Provided by Microplex Systems Ltd of Burnaby, BC, Canada, the Web Cameras enable visitors to the Web Site to see the progress of ThrustSSC as it happens.
The access levels against this Web Site during the early trials of ThrustSSC on the runway at Farnborough, and the first high-speed trails on the Jafr Desert in Jordan proved that the watching Internet audience had a huge craving for up-to-date information about the project. Webmaster Jeremy Davey did his level best with online articles covering every major event - and a number of the minor ones - and the Runs Database giving right-up-to-date information about the runs as they happened. However, the reality was that the site's visitors wanted to see what was happening for themselves - as it happened.
The obvious answer was to install Web Cameras that could give live information from a number of different vantage points, and to make the cameras visible across the satellite link to the UK. A number of particular requirements had to be met. The cameras and associated equipment would have to be:
The answer came in an approach from Microplex, who contacted Jeremy with the suggestion of running one of their "Network Eyes" in the Aireshelta during Jordan operations.
The cameras are standard Connectix Colour QuickCams. Commonly used for video-conferencing, these cameras are intended to be plugged into a standard PC parallel port. In order to turn this low-cost device into a Web Camera, Microplex have developed the Network Eye/270 and Network Eye/270-Colour - with connections for a QuickCam and a network, they make the camera images available to anyone on that network through common Internet browsers.
The first camera was installed for trial purposes in ThrustSSC's workshop at P8.R Shed at the Defence Research Agency, Farnborough, and proved instantly popular. Although Network Eye frame servers do support direct access to the cameras from the Internet, the decision was taken to copy the picture to the Web Site every 15 minutes to avoid saturating the limited bandwidth of the satellite link with accesses to the camera. Hence viewers around the world see a copy of the Web Camera picture, with the copy replaced by a fresh one four times an hour. The watching audience see everything from engine changes to painting of the panels from the camera placed high on a gantry overlooking ThrustSSC.
During operations in the overseas deserts three cameras are used. The first is the easiest to install - mounted high in a corner of the communications room in the Pit Station. Mounted on a ball-head previously used to support the in-cockpit video camera in ThrustSSC, the camera can be adjusted to show the communications room where this Web Site is built, or the entire computer room from where operations are controlled. This camera is connected directly to the Pit Station's shielded 10Base-T computer network.
The second Web Camera is mounted on the roof of the Pit Station, looking out over the desert. Again it is connected via shielded cable to the computer network - to avoid interference from the frequent radio transmissions. In this case external sockets are provided in the Pit Station's under-floor lockers to connect the camera - along with mains power, compressed air and telephone lines. This camera caused some concern when it was first erected in Jordan - Jeremy had not reckoned on light intensities in the early afternoon that were simply off the scale of the lightmeter at over 100,000 lux. While the camera has a wide-ranging automatic exposure compensation, it simply could not handle such intensities - intensities which were causing some team members to feel the first effects of snow-blindness. A photochromatic filter was added, which cut light levels at the brightest part of the day by 80%. This proved insufficient, however, and a 4x Neutral Density filter was required as well - giving a peak light transmission of only 5% of the actual light outside. To protect the camera and Network Eye from the heat, dust (and possible rain!), the camera is mounted inside a plastic casing coated in reflective silver tape, and with a clear face.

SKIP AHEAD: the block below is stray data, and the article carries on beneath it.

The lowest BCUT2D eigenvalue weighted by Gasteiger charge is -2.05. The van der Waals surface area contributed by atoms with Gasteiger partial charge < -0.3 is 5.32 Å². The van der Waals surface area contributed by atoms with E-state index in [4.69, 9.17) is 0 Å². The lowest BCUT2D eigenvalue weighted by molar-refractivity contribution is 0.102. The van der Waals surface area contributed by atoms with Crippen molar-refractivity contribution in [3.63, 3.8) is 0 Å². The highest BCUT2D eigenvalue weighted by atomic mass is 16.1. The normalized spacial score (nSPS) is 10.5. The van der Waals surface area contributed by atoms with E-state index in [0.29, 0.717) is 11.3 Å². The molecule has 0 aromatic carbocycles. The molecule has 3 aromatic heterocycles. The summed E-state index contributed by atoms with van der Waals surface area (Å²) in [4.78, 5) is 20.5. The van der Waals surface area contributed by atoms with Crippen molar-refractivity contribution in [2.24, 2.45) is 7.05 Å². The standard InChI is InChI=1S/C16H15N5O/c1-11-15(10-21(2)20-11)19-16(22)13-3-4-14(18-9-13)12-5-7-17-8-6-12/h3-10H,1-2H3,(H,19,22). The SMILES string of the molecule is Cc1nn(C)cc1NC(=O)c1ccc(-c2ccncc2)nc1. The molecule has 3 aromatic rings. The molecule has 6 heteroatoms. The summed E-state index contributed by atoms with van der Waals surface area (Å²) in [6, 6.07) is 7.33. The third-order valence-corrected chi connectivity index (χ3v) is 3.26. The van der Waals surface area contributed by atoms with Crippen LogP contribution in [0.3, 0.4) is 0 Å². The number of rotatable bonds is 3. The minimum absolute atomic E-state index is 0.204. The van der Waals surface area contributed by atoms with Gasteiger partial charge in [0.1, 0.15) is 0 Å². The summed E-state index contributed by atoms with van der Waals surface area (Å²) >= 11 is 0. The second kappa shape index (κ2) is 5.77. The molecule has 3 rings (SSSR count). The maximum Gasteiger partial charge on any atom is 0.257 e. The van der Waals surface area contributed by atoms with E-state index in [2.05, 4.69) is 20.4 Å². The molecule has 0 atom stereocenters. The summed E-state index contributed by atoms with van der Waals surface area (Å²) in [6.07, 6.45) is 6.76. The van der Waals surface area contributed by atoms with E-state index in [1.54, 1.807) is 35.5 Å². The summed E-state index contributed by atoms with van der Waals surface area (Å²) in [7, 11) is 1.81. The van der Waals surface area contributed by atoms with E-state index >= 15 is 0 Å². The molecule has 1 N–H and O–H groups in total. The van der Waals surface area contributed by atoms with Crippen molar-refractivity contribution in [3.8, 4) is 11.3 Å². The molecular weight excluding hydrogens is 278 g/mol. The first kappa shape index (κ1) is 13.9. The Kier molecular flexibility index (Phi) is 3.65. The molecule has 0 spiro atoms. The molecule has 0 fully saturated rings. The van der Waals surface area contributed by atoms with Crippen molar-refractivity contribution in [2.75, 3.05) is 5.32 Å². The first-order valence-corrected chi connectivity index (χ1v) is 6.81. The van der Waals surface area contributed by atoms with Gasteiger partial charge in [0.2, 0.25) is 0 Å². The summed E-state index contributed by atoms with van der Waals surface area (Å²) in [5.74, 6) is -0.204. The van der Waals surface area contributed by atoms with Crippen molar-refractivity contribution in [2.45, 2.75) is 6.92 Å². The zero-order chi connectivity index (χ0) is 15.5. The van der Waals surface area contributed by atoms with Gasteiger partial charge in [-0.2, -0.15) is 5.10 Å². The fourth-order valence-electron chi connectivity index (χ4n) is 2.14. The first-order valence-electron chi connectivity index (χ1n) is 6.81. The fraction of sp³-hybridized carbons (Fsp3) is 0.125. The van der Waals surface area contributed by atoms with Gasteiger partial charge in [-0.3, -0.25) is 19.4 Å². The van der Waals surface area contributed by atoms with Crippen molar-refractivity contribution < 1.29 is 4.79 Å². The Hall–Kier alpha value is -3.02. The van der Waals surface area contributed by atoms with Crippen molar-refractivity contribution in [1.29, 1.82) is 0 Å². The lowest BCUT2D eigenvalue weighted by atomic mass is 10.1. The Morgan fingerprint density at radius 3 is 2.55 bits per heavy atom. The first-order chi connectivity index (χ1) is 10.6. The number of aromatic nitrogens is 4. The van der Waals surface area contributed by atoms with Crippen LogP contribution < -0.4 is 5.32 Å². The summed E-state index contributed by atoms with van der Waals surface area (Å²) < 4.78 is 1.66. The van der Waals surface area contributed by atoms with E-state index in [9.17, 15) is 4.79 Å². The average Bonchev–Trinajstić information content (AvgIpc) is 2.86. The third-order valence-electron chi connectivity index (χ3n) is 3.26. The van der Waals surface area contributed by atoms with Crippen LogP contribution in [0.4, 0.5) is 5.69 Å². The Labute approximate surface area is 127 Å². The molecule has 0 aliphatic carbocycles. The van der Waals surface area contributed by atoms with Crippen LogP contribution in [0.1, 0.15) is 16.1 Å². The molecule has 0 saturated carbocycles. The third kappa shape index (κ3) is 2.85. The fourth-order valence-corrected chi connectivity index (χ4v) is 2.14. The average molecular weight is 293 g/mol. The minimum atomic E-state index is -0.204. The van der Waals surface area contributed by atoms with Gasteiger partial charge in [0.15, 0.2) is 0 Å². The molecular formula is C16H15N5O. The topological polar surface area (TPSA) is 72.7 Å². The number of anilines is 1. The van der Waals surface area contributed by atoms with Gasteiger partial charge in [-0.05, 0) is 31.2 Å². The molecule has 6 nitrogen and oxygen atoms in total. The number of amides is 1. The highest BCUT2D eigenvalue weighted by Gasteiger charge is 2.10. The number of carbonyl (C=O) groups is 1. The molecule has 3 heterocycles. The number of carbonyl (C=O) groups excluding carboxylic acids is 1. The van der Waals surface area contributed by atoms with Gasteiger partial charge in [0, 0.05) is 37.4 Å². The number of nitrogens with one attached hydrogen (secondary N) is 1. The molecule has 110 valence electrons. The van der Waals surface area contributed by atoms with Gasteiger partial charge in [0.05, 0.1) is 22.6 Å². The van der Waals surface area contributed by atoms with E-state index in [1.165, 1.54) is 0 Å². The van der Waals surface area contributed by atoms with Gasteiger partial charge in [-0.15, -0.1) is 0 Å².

The third Web Camera is perhaps the most interesting, and is the one originally suggested by Microplex's Julia Coleman. Mounted on a tripod in the Aireshelta, it shows work underway on the car when it is not being run on the high-speed track. This camera posed a number of difficulties, too - while a very long network cable could be run from the Aireshelta to the Pit Station's external sockets, it would be extremely prone to damage from vehicles, equipment and people. In addition, every time there was a need to move the camera, the cable run would have to be re-done. The ideal solution was found in Digital's RoamAbout wireless network equipment. An 'Access Point' attached to the Network Eye communicates with a similar device mounted on the roof of the Pit Station and attached to the network - giving a secure data connection which is free from accidental damage, and which can be moved around quickly and easily as operational requirements dictate.
The final link for all three Web Cameras is the Hughes satellite link. Providing a data bridge between the network in the Pit Station in Jordan or Nevada, and the Web Servers in Newbury, England, it enables the fascinating pictures to be available 24 hours a day to a watching, waiting world.
As the images are automatically updated, a few situations may occur that prevent ThrustSSC from being seen:
Now why not take a look through our Web Cameras.
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